When is the Royal Wedding on TV?
The Royal Wedding has already been projected to be the biggest travel event of the year, but those of us who can't make it to London will be watching the event live on our television screens.
In 1981, somewhere around 750 million people watched Prince Charles and Princess Diana get married on television. Even more viewers are expected to tune in for the wedding between Prince William and Kate Middleton on April 29.
The events should start around 11 a.m. in London, when Kate Middleton arrives at Westminster Abbey, the official royal church where the Royal Wedding will be held. If all goes as planned, the moment she steps out of the car will be the first glimpse the world gets of her wedding dress.
Since London is five hours ahead of the East Coast of the United States, coverage of the event should start at least by 5:30 a.m. EST or 2:30 a.m. PST.
Stateside, hotels such as the New York Palace are having fun with the early kick off. The hotel is offering an English-style breakfast package that guests can attend in their robes and slippers in order to watch the ceremony comfortably on television in the wee hours of the morning.
At Westminster Abbey, media seats are slim–meaning as viewers slip through the channels, it is likely they will see the same stream of video footage.
Victoria Ribbans, the Press & Communications Manager for Westminster Abbey, explains eight news outlets from the United Kingdom and two international outlets will set up cameras inside Westminster Abbey. Besides BBC and ITN, details on exactly which media outlets will be present for the Royal Wedding have not been released.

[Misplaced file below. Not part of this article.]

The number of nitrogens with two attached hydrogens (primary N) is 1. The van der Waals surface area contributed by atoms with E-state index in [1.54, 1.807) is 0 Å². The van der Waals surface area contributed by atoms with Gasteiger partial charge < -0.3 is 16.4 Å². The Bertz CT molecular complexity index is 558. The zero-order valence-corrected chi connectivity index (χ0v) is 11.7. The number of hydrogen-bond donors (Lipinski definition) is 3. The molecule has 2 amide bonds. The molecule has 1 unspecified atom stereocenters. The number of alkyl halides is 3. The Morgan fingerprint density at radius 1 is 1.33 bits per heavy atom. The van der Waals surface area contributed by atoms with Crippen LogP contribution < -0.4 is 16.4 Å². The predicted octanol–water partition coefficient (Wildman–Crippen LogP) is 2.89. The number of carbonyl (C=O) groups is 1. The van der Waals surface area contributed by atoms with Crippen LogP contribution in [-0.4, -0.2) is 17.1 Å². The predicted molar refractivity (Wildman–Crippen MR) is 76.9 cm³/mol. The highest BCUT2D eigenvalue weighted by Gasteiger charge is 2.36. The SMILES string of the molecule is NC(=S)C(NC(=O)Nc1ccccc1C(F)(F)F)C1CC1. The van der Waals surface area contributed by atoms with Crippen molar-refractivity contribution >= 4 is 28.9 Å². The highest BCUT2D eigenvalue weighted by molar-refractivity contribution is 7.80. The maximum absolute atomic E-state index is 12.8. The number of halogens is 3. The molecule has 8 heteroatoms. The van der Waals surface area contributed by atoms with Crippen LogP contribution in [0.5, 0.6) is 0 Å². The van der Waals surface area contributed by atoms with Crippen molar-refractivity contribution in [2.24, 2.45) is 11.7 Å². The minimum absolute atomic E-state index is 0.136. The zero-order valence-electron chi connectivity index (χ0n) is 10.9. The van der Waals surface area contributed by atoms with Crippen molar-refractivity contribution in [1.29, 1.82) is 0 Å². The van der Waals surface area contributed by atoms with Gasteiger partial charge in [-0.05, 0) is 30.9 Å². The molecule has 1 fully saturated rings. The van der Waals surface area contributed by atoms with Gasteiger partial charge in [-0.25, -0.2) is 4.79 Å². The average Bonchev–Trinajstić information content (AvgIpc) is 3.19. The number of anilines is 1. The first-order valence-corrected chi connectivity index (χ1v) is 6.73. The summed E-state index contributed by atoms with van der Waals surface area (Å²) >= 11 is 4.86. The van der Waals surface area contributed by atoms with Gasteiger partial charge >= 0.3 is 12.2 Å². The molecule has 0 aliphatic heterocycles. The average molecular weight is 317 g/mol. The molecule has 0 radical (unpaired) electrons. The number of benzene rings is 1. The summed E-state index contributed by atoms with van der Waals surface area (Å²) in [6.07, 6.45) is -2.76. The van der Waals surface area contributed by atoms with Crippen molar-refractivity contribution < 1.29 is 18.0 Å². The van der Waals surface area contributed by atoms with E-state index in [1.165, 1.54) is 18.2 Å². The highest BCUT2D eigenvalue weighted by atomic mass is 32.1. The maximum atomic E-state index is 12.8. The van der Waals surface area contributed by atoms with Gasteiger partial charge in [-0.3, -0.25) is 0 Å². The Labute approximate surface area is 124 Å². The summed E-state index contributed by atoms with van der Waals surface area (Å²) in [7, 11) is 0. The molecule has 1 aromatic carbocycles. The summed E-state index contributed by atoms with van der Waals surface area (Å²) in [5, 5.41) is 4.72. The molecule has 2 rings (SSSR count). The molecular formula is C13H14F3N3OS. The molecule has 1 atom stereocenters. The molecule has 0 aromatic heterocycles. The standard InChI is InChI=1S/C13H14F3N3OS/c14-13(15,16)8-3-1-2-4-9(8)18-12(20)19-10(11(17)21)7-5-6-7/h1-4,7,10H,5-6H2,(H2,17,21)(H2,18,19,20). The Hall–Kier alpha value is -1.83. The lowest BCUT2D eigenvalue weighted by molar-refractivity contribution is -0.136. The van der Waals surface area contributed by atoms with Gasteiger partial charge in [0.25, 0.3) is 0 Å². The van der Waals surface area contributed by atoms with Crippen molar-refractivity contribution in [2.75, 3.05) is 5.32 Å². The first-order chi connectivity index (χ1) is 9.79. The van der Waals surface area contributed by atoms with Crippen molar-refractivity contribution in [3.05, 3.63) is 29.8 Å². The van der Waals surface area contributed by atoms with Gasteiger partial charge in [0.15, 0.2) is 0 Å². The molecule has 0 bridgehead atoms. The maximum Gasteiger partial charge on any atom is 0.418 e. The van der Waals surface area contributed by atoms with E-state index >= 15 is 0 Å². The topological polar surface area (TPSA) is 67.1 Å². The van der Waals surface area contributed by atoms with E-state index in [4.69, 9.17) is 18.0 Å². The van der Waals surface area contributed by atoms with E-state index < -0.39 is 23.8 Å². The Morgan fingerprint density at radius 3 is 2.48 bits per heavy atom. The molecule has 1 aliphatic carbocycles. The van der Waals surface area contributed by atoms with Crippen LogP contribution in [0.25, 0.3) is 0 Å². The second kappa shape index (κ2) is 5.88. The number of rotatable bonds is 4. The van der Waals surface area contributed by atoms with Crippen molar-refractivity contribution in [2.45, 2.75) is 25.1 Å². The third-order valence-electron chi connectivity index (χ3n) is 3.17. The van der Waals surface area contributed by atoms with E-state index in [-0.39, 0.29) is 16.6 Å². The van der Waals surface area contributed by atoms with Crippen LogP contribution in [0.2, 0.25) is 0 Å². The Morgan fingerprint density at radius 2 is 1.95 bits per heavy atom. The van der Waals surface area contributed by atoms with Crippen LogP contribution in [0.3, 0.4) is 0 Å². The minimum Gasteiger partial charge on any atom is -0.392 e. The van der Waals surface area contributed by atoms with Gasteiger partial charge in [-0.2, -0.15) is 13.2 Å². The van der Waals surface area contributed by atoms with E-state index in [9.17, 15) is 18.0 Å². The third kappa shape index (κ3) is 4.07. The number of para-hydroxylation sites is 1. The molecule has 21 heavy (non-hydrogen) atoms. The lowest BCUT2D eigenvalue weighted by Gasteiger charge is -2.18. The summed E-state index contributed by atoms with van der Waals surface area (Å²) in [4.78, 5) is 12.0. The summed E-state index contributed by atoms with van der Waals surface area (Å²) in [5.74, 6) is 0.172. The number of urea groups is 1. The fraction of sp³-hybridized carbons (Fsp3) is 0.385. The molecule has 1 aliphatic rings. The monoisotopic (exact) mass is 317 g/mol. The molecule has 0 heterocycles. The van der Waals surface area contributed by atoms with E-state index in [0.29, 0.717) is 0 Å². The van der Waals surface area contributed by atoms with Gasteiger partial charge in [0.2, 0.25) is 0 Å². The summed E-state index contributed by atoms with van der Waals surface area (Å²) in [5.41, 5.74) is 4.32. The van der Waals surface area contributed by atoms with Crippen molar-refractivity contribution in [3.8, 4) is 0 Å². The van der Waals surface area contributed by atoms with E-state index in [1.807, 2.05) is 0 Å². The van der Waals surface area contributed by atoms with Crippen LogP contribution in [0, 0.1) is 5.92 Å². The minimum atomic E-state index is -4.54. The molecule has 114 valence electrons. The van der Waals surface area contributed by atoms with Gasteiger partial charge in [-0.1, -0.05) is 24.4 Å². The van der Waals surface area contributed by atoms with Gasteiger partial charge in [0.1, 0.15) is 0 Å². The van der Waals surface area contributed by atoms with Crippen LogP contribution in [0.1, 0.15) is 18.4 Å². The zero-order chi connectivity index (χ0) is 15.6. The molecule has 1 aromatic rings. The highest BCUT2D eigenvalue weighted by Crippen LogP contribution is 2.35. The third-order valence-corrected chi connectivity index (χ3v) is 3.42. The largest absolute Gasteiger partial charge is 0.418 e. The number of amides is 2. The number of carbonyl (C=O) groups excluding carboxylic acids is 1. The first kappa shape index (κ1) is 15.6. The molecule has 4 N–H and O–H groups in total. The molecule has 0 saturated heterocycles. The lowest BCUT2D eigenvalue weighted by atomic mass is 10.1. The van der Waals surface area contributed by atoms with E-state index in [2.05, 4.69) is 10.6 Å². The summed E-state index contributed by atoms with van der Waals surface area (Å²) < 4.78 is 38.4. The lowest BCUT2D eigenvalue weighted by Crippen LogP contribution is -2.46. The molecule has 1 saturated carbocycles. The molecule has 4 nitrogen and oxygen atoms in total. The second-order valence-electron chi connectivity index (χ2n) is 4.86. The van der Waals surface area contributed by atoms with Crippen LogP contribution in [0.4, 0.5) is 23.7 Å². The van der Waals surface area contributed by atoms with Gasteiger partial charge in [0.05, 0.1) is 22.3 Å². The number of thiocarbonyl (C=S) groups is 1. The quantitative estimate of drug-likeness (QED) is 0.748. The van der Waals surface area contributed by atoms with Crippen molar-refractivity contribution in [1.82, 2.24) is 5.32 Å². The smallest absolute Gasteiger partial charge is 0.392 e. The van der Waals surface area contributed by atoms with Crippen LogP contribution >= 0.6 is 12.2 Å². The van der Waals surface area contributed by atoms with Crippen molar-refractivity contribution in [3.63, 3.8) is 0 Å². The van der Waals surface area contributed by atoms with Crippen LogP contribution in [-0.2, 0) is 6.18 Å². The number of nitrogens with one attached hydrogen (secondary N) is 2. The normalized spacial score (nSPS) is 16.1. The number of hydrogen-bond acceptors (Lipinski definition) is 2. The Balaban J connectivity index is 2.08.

But that doesn't mean every media outlet isn't trying to get a piece of the Royal Wedding cake: Clarence House recently turned down an offer to broadcast the wedding in 3D, and instead will use the limited space in Westminster Abbey set aside for the media to focus on optimizing the quality of 2D, radio, photographic and online coverage of the special day.
But Ribbans maintains the wedding is "business as usual" for Westminster Abbey, which plans to be open the next day for visitors.
"This is what we do. That's why we were picked," she says. "At the end of the day, it's just a wedding."
The service is expected to last an hour, and then the media will follow the newlywed couple as they make their way to Buckingham Palace via the Royal Wedding parade route as it passes many famous London landmarks.
Find Out More About The Royal Wedding:
Royal Wedding Schedule
Kate and Wills: The Royal Wedding Details
London's Secret Accommodation Options
Royal Wedding Tours Give a Glimpse of Royal Life
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